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API Authentication: Implementation of Best Practices

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API Authentication: Implementation of Best Practices

This article addresses a number of the best practices for implementing API security, including OAuth 2.0, API keys, usernames and passwords, and more.

· Integration Zone ·
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Dear Geek,

We are building an API and I am confused as to what kind of security we need? There are so many out there being used ( OAuth 1.0a, OAuth 2.0, SAML, username/password, API Key, JWT, and plenty of others) and I am not sure what the best practices are for implementing API authentication. What advice to you have?

- OVERWHELMED BY SECURITY OPTIONS

Dear Overwhelmed,
There really are a lot of options for security when designing and architecting APIs, but I can help you narrow down things and point you to some best practices for API authentication!

API Strategy

There are several things to take into consideration when looking at security for APIs and it is important to make sure it aligns with your organization's overall security strategy.

Let's look at a few of the most frequently used methods of API authentication.

No Security

You may be thinking about opening up your API to everyone with no security. I would not do this. API security risks are more common than you think. Even if your data is non-sensitive and you may not care who sees your data, you should be thinking about rate limiting in order to protect your resources.

Instead, look into using API Key, which I talk about next.

API Key

This is an option if the data you are presenting is non-sensitive. An API Key is a unique value generated for use by an API client. API Key is not really authentication as it is a way of filtering requests by client. You still have no idea who is using your API with that API Key. Adding an API Key requirement to your API will at least allow you to limit the number of requests per registered client.

Allowing the client to reset the API Key is an important feature as the key might become compromised.

Most APIs will require true authentication which is when a lot architects find themselves looking at OAuth 2.0 which I cover next.

OAuth 2.0

You will see this form of Authentication used on a lot of APIs. This involves an end user authenticating and getting a token that can be used by the client to authenticate with your API. I won't go into details here as the OAuth 2.0 process can be challenging to understand if you're new to this. I will tell you that there are several different OAuth flows and you will need to work with your OAuth 2.0 provider to see which flows they support. OAuth 2.0 does have flows that support server-to-server communication but not all organizations and providers will have these flows enabled.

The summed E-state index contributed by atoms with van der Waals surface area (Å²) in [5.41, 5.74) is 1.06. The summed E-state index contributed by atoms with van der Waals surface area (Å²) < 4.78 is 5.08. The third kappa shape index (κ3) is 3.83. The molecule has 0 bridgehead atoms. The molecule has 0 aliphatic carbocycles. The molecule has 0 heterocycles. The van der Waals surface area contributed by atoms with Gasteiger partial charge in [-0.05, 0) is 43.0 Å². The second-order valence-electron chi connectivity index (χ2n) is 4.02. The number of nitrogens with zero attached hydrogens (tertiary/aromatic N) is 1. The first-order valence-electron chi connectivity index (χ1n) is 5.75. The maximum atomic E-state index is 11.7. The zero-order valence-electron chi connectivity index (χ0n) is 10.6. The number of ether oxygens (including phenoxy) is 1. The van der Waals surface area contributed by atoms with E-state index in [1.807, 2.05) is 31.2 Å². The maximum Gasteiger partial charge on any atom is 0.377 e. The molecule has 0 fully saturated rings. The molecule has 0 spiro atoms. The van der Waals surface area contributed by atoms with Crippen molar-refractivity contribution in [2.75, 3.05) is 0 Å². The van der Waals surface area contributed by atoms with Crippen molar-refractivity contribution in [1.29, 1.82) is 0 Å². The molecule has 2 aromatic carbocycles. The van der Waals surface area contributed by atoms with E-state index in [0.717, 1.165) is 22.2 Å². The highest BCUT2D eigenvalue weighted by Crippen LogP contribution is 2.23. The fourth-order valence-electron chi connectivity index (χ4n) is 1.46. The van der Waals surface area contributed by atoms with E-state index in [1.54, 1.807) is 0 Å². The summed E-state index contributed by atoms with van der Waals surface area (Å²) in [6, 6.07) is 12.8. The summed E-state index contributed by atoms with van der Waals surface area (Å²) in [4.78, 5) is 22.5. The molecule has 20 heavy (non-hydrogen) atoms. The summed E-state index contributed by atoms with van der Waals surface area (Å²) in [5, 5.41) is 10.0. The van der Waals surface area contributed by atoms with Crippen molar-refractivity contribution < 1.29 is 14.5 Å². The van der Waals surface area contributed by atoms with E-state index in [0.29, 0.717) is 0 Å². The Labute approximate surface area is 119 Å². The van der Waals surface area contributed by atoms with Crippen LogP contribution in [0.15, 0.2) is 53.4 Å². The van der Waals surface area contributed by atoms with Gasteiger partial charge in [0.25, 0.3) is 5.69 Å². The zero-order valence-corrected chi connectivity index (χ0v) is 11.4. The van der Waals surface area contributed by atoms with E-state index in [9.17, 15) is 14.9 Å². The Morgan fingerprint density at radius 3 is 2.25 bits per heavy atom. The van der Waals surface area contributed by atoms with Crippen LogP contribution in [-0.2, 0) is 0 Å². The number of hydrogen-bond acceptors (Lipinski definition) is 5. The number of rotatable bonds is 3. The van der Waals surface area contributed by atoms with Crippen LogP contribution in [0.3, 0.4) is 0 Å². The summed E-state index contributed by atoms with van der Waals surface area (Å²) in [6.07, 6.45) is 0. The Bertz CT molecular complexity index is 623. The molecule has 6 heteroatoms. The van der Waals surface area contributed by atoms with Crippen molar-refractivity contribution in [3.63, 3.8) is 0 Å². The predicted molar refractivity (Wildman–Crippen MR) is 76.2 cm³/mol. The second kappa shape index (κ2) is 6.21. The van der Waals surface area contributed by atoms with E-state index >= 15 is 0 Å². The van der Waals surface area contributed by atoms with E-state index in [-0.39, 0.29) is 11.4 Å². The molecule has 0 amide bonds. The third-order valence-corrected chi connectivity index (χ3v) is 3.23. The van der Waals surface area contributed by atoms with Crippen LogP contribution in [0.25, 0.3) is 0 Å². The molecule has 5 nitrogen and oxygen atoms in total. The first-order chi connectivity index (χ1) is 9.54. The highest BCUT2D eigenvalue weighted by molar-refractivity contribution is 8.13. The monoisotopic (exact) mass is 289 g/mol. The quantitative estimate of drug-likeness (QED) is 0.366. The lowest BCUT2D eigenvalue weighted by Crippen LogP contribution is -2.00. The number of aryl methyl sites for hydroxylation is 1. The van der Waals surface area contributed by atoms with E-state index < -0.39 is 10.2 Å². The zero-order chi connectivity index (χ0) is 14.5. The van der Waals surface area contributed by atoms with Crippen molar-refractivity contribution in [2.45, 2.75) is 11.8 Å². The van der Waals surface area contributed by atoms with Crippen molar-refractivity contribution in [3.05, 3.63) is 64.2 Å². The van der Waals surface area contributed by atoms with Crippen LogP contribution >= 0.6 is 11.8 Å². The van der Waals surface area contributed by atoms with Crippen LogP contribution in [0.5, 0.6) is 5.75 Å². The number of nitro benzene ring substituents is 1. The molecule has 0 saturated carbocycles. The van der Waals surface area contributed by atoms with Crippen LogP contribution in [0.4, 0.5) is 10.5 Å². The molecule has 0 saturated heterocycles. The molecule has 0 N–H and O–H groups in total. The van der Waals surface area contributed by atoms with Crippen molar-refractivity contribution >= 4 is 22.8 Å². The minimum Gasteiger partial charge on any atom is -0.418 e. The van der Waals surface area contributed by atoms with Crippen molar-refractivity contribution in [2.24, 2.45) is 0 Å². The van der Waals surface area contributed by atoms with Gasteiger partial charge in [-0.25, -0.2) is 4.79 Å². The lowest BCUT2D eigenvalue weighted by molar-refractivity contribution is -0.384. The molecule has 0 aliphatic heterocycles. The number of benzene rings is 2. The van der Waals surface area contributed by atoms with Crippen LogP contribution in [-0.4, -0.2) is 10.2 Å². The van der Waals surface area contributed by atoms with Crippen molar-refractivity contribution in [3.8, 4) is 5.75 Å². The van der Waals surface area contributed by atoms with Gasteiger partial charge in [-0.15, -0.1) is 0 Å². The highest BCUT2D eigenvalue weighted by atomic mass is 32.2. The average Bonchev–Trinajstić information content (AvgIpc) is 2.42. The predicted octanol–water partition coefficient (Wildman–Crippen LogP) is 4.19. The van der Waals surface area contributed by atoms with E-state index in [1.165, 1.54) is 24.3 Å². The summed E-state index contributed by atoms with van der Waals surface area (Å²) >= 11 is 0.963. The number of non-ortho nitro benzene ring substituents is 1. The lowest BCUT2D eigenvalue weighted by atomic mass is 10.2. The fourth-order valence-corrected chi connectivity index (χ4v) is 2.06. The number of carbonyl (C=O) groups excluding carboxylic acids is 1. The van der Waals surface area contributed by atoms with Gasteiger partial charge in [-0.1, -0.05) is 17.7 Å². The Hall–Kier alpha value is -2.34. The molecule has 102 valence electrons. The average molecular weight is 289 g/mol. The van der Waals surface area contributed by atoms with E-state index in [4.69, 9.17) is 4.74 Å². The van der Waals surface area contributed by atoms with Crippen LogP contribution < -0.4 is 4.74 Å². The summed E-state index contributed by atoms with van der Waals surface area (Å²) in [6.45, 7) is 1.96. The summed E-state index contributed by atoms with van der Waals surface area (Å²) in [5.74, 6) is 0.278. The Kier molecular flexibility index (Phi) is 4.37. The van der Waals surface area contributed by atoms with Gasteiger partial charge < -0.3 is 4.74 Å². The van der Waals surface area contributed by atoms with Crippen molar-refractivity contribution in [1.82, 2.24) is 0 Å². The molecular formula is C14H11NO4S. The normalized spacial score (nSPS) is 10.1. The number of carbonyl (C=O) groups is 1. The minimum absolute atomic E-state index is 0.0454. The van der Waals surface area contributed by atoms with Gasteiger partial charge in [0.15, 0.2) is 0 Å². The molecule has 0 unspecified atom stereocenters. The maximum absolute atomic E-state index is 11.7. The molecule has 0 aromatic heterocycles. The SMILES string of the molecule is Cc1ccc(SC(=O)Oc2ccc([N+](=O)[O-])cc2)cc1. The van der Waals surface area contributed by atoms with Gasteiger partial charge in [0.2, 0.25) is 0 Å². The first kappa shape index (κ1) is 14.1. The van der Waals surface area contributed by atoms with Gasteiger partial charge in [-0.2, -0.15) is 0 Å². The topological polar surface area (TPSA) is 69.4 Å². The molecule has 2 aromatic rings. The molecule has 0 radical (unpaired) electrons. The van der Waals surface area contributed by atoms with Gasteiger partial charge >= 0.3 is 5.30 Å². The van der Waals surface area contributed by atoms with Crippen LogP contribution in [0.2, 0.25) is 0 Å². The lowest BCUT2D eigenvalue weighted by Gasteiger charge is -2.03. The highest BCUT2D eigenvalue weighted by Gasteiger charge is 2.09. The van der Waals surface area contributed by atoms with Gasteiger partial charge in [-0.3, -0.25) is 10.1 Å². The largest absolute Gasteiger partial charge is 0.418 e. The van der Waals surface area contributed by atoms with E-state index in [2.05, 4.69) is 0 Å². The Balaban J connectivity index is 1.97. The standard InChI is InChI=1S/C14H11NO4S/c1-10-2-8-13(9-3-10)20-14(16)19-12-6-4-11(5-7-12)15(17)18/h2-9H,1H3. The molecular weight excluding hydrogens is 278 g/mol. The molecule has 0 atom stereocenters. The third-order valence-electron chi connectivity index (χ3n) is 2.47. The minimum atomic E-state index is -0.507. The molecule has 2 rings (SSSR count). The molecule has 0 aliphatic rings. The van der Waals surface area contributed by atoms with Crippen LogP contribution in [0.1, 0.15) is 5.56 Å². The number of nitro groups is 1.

The one downside to some OAuth 2.0 flows is that it can get pretty ugly. You probably have some awesome designs showing a nice branded login flow for your app or website. But the reality is you will get thrown out of that into something much less branded before completing and getting back to your app.

The other downside is the additional screens themselves. Depending on what the timeout is for your app or website. You might have 3-5 screens and a lot more clicks just to open a link.

There is not much you can do about the downsides as security is more important than aesthetics.

My only point to pointing out the downsides is that you do want to be aware of what OAuth 2.0 flows are supported (and enabled) for your API and what it means for your clients if they are turned off.

Username/Password

Some APIs authenticate with username and password, often in the form of Basic Auth in the header. Even when combined with SSL, this is not a recommended solution for securing your API. You will often see this with older APIs that were created using a webpage paradigm. This also often led to APIs being created that were session-based (or worse, session-based with cookies).

Speaking of session-based APIs. Please don't do this! RESTful APIs are designed to be stateless!

If you are thinking about doing this, first see if your API falls into the one exception to this rule:

Don't do it.

For the love of all that is good. Just don't.

Others

Here are a few of the other authentication methods you might find out there.

JWT

  • Uses a JWT to authenticate. 
  • Easy to setup and use but user must manually manage token creation, etc. 
  • A more secure alternative to API Keys.

OAuth 1.0a

  • Less secure than OAuth 2.0. Just use OAuth 2.0
  • Used for some SSO system. Difficult to use and manage for APIs

API Authentication Recommendations

  • Use OAuth 2.0 but with flows enabled to support server-to-server, device authorization, etc., so you can ensure your API Client are secure while also enabling a great user experience!
  • Use API Key authentication with caution if publishing non-sensitive data
  • Avoid username/password authentication.
  • Avoid maintaining state in your API calls.
Check out more Ask-a-Geek questions and answers here!

Topics:
api key, api security, integration, letter, oauth, security

Published at DZone with permission of Brenton House , DZone MVB. See the original article here.

Opinions expressed by DZone contributors are their own.

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